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objRange.Information(wdWithinTable) oddity RRS feed

  • General discussion

  • Word 2010 SP1

    For what it's worth, this took me a while to track down; maybe will benefit others. It may be documented somewhere, but I sure didn't find it.

    Empirically, when the Selection is not within the Range against which Range.Information(wdWithinTable) is run, Word quietly moves the Selection to objRange, determines the return value for Selection.Information(wdWithinTable), and then returns the Selection to its prior location, hoping no one will notice. (Sorta like what we used to do with WordBasic when we didn't HAVE ranges!)

    But when that Selection change triggers unexpected Document Events, we do notice. Boy do we notice. Word apparently does not suppress the Events.

    If you don't care how I came to this conclusion, just remember not to use Range.Information against a Range that does not match Selection, unless doing so won't trigger any Events or do any other damage. Selection.Information is safe, AFAIK. Personally, I'll likely never use Range.Information again!

    I also do not know if it affects any other .Information(Type)'s. Didn't check.

    However, if you want to check my logic, here's how I found out Word's dirty little secret:

    I have a procedure that deletes a Range that includes a few ContentControls. Before the deletion, it needs to move the Selection to a ContentControl that will survive the deletion (in the example below, we'll make the .Tag "Survive"), in order to avoid another procedure choking when the user's currently-selected Content Control (in this case, "Doomed") is deleted. That all works as it's supposed to.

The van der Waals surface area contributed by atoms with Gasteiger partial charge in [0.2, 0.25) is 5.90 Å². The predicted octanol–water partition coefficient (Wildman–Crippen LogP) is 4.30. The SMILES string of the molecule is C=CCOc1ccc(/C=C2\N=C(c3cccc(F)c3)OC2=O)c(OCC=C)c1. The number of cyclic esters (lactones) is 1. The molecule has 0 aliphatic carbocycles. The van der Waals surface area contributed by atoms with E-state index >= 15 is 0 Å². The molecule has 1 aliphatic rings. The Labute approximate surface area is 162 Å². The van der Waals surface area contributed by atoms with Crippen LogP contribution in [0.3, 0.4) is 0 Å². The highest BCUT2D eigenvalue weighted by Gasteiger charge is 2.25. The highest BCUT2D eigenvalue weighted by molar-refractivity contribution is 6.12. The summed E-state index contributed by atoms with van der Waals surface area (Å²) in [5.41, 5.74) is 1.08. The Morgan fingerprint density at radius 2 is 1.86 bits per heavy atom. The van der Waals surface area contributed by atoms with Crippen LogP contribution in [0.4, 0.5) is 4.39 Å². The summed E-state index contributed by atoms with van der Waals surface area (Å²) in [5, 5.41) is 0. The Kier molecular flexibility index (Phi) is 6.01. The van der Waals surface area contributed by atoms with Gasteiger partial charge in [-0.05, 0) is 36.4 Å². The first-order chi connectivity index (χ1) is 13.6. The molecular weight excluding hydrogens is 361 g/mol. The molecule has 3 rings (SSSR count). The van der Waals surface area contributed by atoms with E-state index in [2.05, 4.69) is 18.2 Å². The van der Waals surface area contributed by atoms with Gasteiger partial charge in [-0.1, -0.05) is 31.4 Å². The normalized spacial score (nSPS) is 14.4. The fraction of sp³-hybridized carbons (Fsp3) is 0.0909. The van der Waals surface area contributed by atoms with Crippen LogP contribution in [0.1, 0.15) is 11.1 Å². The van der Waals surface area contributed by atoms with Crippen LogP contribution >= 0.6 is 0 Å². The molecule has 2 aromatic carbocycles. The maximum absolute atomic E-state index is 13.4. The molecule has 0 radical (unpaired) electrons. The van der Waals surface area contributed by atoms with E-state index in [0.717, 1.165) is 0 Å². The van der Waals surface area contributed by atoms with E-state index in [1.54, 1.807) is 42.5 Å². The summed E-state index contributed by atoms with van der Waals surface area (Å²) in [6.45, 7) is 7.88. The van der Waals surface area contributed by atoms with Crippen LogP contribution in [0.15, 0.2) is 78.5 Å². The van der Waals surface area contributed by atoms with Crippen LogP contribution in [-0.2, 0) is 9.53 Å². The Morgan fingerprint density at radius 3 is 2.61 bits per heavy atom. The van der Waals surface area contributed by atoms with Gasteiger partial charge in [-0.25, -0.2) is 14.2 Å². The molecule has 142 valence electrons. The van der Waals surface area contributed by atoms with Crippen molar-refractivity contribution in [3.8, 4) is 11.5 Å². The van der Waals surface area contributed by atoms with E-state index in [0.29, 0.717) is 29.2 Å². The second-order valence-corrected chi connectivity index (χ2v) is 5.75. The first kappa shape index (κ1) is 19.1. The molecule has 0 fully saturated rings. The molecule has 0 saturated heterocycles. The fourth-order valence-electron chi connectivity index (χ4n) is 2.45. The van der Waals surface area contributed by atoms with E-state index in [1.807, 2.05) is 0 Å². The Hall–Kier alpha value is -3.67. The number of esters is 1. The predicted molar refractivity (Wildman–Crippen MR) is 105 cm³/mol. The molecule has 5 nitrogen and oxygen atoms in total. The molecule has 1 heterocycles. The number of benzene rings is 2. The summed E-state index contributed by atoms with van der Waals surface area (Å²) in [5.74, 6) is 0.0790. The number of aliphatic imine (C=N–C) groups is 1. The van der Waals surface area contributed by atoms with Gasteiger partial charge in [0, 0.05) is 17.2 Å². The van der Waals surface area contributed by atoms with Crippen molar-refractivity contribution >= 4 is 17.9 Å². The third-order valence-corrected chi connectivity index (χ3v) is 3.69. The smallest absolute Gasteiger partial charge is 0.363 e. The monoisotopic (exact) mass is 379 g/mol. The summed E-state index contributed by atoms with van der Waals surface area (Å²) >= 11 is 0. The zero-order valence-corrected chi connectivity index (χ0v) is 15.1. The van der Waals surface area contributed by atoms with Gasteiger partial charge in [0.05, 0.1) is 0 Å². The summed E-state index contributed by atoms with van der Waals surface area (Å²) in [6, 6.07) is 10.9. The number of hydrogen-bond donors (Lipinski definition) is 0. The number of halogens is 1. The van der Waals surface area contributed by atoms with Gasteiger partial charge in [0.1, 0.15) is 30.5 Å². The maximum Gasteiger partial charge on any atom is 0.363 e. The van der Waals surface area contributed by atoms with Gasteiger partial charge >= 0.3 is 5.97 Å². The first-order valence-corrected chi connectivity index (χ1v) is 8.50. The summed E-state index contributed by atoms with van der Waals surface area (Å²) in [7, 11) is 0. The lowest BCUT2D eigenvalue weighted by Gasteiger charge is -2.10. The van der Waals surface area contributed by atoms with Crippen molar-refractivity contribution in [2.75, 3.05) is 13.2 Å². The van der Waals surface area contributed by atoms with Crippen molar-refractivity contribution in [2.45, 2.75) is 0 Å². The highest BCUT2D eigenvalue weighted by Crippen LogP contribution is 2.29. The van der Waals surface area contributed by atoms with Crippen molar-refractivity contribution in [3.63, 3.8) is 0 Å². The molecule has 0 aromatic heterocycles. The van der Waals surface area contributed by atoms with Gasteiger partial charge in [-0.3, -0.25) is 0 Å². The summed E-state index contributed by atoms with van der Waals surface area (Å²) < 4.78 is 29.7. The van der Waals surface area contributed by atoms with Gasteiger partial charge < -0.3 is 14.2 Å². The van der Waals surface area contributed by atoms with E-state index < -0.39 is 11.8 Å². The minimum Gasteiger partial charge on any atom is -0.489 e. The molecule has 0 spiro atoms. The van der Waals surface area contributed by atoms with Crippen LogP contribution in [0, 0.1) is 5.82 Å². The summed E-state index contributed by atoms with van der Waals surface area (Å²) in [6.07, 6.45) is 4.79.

In the example, "Doomed" is not in a Table.

    The takeaway from the above is that Selection.Range <> objRange.

    What I found was that the Document_ContentControlOnExit event was triggered against "Doomed", when the control was exited by my procedure. As expected. But it was triggered again after that. Definitely not expected. The exit event posts a dialog, so it's pretty obvious when it's running.

    The Exit Event did not run if I set breakpoints to find out where it was happening. So I made added these Debug.Print's to the procedure--

    [snip]
    Debug.Print 1
    If objRange.Information(wdWithInTable) Then
      Debug.Print 2
    [snip]
    
    

    --and added this to the top of the CCOnEnter event--

    Debug.Print "entering " & ContentControl.Tag
    

    --and this to the top of the Exit event--

    Debug.Print "exiting " & ContentControl.Tag

    --and then reproduced the problem. Here is the output from the Immediate Window, with my annotations in italics:

    entering Survive expected; triggered by my procedure

    1 last line before objRange.Information(wdWithinTable)

    exiting Doomed unexpected; apparently triggered by .Information

    entering Survive unexpected; apparently triggered by .Information

    3 another debug.print that follows .Information. '2' is missing because objRange isn't in a Table, so that clause of the If statement doesn't execute, which includes debug.print 2, is expected not to run

    So I'm about to replace the .Information statement with--

     

    For Each objTable in ActiveDocument.Tables